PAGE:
Scoop: Notes From A Small Town Ice Cream Shop
Jeff Miller, author of "Scoop: Notes from a Small Ice Cream Shop," invites readers to share his first year as the owner and operator of an ice cream parlor and guest house in a small Wisconsin town after uprooting his lavish life in London with his partner, Dean.
In this detailed, earnest account of Jeff and Dean's transformation from big city lawyer and salesman to Midwestern proprietors, which could also serve as a travel journal for Hayward, Wisconsin, and an advisory to small business owners in resort towns, "Scoop" features an endless cast of colorful characters and an assortment of amusing, enlightening anecdotes, narrated with sincerity, spirit and grace.
Broken up by season, Jeff and Dean's adventure begins in the spring, shortly after they arrive in Hayward with their dogs, Spike and Freddie, in tow, ready to begin their new lives. Now the owners of West's Hayward Dairy, a local institution, and a dilapidated mansion to be refurbished as the McCormick House Inn, the couple slowly learns to adjust to the customs and idiosyncrasies of their new surroundings, which includes longtime dairy employee (or fixture, rather), Buck, who teaches them the pivotal skill of operating the ice cream machine.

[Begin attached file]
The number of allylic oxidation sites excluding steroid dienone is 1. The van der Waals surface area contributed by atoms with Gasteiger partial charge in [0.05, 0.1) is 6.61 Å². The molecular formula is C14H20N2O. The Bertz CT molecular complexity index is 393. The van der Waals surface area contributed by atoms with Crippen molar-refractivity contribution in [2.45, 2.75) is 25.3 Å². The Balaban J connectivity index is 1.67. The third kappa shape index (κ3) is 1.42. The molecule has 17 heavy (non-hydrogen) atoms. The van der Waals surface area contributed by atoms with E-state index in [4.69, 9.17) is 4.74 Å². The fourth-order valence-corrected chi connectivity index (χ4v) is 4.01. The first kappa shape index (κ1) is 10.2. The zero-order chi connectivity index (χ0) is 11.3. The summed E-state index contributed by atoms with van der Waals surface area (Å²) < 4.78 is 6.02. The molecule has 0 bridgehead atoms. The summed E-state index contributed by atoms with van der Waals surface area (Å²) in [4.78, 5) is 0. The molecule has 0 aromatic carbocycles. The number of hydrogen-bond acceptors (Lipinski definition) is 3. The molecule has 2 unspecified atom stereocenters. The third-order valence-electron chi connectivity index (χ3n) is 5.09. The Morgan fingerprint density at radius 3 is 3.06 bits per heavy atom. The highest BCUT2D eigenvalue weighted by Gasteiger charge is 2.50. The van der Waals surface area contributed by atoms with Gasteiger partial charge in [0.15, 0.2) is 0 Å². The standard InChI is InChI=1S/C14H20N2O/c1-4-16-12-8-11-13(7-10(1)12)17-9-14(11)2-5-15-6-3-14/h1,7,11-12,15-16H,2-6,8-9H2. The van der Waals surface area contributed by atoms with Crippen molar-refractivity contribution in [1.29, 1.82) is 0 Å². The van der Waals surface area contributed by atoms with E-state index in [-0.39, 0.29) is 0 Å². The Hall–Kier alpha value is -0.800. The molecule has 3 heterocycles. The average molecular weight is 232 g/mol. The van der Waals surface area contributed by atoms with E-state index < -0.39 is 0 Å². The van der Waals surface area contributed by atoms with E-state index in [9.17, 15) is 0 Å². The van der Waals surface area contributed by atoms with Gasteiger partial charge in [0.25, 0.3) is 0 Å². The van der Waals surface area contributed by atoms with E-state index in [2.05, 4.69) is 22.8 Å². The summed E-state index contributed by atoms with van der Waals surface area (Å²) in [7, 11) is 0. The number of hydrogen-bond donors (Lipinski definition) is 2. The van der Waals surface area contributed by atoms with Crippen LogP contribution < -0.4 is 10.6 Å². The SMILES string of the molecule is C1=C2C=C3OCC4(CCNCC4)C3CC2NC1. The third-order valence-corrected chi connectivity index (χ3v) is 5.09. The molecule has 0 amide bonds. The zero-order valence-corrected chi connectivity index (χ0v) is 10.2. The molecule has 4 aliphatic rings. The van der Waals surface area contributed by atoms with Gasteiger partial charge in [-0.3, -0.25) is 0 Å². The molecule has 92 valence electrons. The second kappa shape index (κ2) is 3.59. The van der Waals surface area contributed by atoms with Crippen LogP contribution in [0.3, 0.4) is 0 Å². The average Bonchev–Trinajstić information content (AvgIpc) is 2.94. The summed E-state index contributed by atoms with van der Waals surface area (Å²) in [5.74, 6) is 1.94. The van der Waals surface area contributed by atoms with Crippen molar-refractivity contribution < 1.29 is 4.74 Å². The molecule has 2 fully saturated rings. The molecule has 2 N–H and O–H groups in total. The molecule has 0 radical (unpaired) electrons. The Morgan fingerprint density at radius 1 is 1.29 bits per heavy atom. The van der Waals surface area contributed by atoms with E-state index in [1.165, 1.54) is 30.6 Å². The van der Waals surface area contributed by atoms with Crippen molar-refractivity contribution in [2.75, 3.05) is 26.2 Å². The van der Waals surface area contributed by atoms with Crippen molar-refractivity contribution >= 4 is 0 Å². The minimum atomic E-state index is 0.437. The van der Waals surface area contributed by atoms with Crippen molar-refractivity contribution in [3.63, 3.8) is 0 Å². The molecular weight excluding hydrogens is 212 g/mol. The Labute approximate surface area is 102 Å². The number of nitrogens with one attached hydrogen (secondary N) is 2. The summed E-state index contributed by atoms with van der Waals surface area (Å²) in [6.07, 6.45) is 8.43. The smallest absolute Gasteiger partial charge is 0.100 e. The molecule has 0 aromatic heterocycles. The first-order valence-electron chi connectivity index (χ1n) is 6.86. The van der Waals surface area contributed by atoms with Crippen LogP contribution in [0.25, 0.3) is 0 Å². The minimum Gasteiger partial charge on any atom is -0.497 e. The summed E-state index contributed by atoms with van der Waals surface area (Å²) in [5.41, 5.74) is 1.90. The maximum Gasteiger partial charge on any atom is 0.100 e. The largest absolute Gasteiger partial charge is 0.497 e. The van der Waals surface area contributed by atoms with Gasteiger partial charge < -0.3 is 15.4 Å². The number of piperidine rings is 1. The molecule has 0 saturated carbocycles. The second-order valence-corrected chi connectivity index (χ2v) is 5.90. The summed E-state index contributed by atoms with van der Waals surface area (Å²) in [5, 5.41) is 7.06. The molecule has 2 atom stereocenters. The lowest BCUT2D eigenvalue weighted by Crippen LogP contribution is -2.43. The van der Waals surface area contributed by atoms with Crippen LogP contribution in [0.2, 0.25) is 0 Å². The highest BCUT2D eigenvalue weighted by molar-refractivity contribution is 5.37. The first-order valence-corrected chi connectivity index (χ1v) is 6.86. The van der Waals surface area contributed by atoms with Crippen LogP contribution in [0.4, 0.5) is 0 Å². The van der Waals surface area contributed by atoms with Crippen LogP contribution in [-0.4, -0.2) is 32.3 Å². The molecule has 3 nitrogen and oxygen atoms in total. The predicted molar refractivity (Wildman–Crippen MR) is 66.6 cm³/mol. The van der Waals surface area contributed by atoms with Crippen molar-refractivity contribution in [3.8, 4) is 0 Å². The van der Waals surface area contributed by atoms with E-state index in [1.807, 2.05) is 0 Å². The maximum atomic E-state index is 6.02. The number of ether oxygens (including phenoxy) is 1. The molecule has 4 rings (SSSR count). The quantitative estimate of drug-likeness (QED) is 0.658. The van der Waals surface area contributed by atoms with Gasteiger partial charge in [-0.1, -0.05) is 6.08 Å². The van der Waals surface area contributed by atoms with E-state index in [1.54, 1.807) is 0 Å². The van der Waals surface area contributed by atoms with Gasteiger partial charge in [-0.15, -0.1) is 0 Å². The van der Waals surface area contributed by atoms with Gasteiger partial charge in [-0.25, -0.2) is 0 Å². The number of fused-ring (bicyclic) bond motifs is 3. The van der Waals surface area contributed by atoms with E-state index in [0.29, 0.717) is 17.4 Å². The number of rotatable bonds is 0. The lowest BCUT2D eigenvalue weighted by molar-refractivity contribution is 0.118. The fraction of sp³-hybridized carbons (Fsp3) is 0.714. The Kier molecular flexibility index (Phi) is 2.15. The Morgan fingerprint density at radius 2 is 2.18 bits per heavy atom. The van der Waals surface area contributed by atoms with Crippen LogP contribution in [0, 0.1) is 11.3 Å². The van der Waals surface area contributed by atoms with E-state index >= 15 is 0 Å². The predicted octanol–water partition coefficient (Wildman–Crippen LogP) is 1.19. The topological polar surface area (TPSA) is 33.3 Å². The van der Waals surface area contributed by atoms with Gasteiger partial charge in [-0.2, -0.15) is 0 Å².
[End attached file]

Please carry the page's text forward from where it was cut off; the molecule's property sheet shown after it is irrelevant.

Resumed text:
When summer arrives, accompanied by a series of fairs, festivals and token holidays, their ice cream business soars, while construction continues in the guest house, slated for a fall grand opening. Despite the expected challenges with staff and the occasional irate customer, throughout it all Jeff never once longs for the life he left behind, nor does he second guess his decision to make his dream of a new life become a reality.
Fall welcomes the opening of McCormick House, while the customer service line for ice cream continues to shorten, until the desolate Wisconsin winter, when Jeff is encouraged to learn the card game, cribbage, which helps pass the time. The couple also takes advantage of the down time during snowstorms to take ski lessons and make a return a visit to London.
The adventures of Jeff and Dean are engaging, admirable and will likely spark some feelings of envy among those of us who wish to trade the rat race for something more serene. I would have preferred the memoir were more even more personal (conversation between the two men is minimal, so I often found myself wondering about their life at home alone), since it reads like a catalog or calendar of events.
Miller provides remarkably impressive, intricate descriptions of daily activity and interaction that allows the reader to feel like an actual shop customer or visitor in town. "Scoop" triumphs as a love letter to Hayward and its inhabitants, while inspiring anyone considering a change in career or life.
Scoop: Notes from a Small Ice Cream Shop
Minnesota Historical Society Press